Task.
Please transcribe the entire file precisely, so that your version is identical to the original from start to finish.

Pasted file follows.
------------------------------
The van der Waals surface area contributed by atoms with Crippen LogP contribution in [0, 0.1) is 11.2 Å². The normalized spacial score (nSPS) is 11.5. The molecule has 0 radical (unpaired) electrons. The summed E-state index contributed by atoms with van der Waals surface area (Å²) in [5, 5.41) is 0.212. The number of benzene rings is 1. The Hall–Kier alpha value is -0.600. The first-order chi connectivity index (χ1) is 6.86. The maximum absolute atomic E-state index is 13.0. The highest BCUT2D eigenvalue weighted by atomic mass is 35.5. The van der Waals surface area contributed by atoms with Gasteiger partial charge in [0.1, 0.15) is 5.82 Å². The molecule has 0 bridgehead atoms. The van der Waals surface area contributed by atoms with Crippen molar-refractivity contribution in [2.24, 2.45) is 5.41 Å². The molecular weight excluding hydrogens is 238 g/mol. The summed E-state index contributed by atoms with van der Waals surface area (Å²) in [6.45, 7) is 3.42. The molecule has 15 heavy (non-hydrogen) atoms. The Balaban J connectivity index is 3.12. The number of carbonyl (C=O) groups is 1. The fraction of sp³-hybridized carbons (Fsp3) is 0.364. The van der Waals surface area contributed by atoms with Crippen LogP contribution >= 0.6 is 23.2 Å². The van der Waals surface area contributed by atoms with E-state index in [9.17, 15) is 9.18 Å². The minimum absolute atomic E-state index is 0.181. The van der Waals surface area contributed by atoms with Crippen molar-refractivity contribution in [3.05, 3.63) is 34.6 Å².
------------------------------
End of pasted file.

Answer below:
The van der Waals surface area contributed by atoms with Crippen LogP contribution in [0, 0.1) is 11.2 Å². The normalized spacial score (nSPS) is 11.5. The molecule has 0 radical (unpaired) electrons. The summed E-state index contributed by atoms with van der Waals surface area (Å²) in [5, 5.41) is 0.212. The number of benzene rings is 1. The Hall–Kier alpha value is -0.600. The first-order chi connectivity index (χ1) is 6.86. The maximum absolute atomic E-state index is 13.0. The highest BCUT2D eigenvalue weighted by atomic mass is 35.5. The van der Waals surface area contributed by atoms with Gasteiger partial charge in [0.1, 0.15) is 5.82 Å². The molecule has 0 bridgehead atoms. The van der Waals surface area contributed by atoms with Crippen molar-refractivity contribution in [2.24, 2.45) is 5.41 Å². The molecular weight excluding hydrogens is 238 g/mol. The summed E-state index contributed by atoms with van der Waals surface area (Å²) in [6.45, 7) is 3.42. The molecule has 15 heavy (non-hydrogen) atoms. The Balaban J connectivity index is 3.12. The number of carbonyl (C=O) groups is 1. The fraction of sp³-hybridized carbons (Fsp3) is 0.364. The van der Waals surface area contributed by atoms with Crippen LogP contribution >= 0.6 is 23.2 Å². The van der Waals surface area contributed by atoms with E-state index in [9.17, 15) is 9.18 Å². The minimum absolute atomic E-state index is 0.181. The van der Waals surface area contributed by atoms with Crippen molar-refractivity contribution in [3.05, 3.63) is 34.6 Å².